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Parts washing is one of the last, but one of the most important, industrial manufacturing processes. The concept of parts washers is not a complicated one. Parts washers are industrial washers that clean, degrease and dry industrial parts and furniture of all shapes and sizes in preparation for surface cleaning, finishing, and distribution. Finishing involves painting, powder or zinc coating, powder coating, lubrication, electroplating and other processes that would not be possible to perform on dirty parts. For these reasons, parts washers are most frequently used by the industrial, automotive, medical and electronic industries.

These machines are available in a variety of manual, semi-automatic and fully automatic styles, with fully automatic styles being the most common. No matter the automation style, most parts washers are aqueous, meaning “of or containing water.” They use water, water-based chemicals or natural solvents to soak, blast or boil away part contaminants. Washers that fall under this umbrella include: immersion washers, agitating washers, ultrasonic washers, spray washers and rotary washers. Read More…

Leading Manufacturers

Alliance Manufacturing, Inc.

Fond du Lac, WI | 800-969-7960

EMC/Equipment Manufacturing Corporation

Santa Fe Springs, CA | 888-833-9000

TEMCO Parts Washers

Oklahoma City, OK | 800-245-1869

RAMCO Equipment Corporation

Hillside, NJ | 908-687-6700

Quality Systems

Prairie Village, KS | 866-540-7575

System Technologies Inc.

Indianapolis, IN | 317-895-5970

Cleaning Technologies Group

Cincinnati, OH | 800-248-9274

Jetsink Series of Industrial Washers
Parts Washer – EMC/Equipment Manufacturing Corporation

Immersion washers are simply parts washers that employ some sort of immersion washing technique. They can be as straightforward as a tray or basket in which parts are placed and covered in water or a solvent, or they can be much more involved, featuring multiple stages and specialized processes.

Agitating washers are a type of highly efficient immersion washer. After the parts are immersed and covered in a cleaning solvent, the machine vibrates and mixes them, using either paddles or impellers, thus shaking off the contaminants.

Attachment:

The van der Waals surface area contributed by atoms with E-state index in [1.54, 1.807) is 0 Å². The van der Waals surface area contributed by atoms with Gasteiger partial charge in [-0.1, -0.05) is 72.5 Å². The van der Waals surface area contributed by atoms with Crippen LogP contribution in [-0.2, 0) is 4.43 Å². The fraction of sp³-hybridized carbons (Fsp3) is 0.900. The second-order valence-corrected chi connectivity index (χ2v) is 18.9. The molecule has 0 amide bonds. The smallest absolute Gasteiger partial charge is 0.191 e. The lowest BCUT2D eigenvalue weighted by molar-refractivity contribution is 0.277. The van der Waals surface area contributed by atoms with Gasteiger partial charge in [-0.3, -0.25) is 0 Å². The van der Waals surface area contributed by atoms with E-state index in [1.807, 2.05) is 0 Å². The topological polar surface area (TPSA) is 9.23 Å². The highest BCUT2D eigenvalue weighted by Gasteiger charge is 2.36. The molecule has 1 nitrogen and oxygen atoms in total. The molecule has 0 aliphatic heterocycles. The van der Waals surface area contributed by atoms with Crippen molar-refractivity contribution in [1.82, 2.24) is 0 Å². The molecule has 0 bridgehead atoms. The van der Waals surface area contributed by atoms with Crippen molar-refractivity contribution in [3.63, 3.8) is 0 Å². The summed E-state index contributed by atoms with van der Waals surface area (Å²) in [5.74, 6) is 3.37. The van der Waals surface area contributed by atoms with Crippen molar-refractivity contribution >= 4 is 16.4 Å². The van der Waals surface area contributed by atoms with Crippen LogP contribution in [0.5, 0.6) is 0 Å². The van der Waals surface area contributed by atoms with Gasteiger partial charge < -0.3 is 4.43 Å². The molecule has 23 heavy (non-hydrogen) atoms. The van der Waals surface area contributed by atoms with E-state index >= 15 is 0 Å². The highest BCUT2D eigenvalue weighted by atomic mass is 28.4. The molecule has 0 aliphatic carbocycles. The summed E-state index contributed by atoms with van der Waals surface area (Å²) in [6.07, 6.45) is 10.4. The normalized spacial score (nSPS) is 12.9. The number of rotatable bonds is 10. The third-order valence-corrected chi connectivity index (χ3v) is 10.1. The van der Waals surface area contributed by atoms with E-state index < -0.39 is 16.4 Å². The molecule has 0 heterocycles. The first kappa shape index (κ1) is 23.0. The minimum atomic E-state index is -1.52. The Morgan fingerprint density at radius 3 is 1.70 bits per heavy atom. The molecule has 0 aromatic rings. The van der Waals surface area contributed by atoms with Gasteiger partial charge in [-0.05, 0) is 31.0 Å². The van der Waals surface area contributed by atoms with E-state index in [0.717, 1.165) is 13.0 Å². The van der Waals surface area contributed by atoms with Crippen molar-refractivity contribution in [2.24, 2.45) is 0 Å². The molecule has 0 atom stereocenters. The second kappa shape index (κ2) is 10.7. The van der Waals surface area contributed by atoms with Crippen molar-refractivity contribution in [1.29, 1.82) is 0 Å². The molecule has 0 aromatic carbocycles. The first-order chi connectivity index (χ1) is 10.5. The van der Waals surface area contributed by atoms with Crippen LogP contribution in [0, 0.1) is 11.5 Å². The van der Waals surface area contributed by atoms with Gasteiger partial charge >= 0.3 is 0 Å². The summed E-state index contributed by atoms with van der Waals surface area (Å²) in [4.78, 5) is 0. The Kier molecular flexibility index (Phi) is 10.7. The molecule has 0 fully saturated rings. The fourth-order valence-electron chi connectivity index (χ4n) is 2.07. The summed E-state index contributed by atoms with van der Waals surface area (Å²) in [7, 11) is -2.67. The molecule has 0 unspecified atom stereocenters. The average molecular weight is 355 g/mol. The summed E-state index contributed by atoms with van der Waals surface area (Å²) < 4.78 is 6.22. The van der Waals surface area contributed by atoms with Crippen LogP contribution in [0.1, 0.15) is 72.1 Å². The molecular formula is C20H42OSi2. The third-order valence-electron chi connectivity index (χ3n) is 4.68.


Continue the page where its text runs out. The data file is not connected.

Similarly, ultrasonic washers remove contaminants by scrubbing them off with tiny, ultrasonic bubbles, blasts, and solvents. These washers are growing in popularity because they offer environmentally friendly, safe, precision cleaning.

Spray washers have built-in conveyor belts that move parts along to be cleaned by water or solvent spray as they enter the machine.

Rotary washers clean parts by tumble washing, rinsing, and drying them. They’re often designed specifically for the application they serve. For example, some are made to wash large automotive components like engines and transmissions. Alternatively, some clean large volumes of small parts, such as bolts and fasteners.

Drum washers are specialty industrial washers that exist in their own category; they are manufactured exclusively to wash drums, pails, and barrels. Drums used for industrial processes store and carry materials and chemicals that need to be removed after every use, like inks, grease, and adhesives. To be effective, drum washers must be capable of cleaning both the drum interior and exterior. To accomplish this, drum washers can use spray or rotary washer equipment, like nozzles.

Manufacturers who are interested in reducing their carbon footprint can take things one step further than ultrasonic cleaning, by engaging in green parts washing. The newest green parts washers use biomatic technology, which places a microbe colony inside a heater washer that already contains a PH neutral solution. This combination enables the microbes to break down oil, grease, and other contaminants, effectively removing them. After this, leftover hydrocarbons are converted into carbon dioxide and water, which is then filtered and reused. To keep the microbes happy and thriving, oxygen is pumped into the solution. Not only is this process extremely environmentally friendly, but it is low-maintenance, has low power requirements, requires no chemical purchases, and since the solution can be reused almost an infinite number of times, it is extremely cost effective.

Beyond the washer itself, parts cleaning equipment includes a water heater, cabinet (sometimes called a housing or enclosure), pumps, scrubbers, nozzles, brushes, and a filtration system. Water heaters may be powered by gas, electricity or steam, and cabinets are usually made of stainless steel, sometimes with glass and plastic components as well. Pumps are added to the system to help remove contaminants by increasing the pressure of its scrubbers, sprayers, and brushes. Finally, the filtration system keeps the equipment running smoothly by collecting leftover debris and waste.

Parts cleaning is an essential part of many industrial processes. Whether your parts are brand-new or recycled, they must be cleaned well in order to be effective. Fortunately, given the vast variety of parts washers, it is virtually guaranteed that your perfect match is out there somewhere.

Additional Reading

Understanding the Various Types of Parts Washers

Parts cleaning systems are one of the most important pieces of process equipment used by manufacturing businesses to clean and maintain their machines. Parts washers remove a number of contaminants and debris from the surface of machine parts. These specially designed cleaners are great at removing oily and greasy components from the parts, and ensure that the next production cycle is safe and cost effective.

There are many types of part cleaning systems based on which application and industry they are being used for. The following paragraphs discuss the different types of washers and offer suggestions in selecting the washer that best suits your needs.

Solvent Cleaners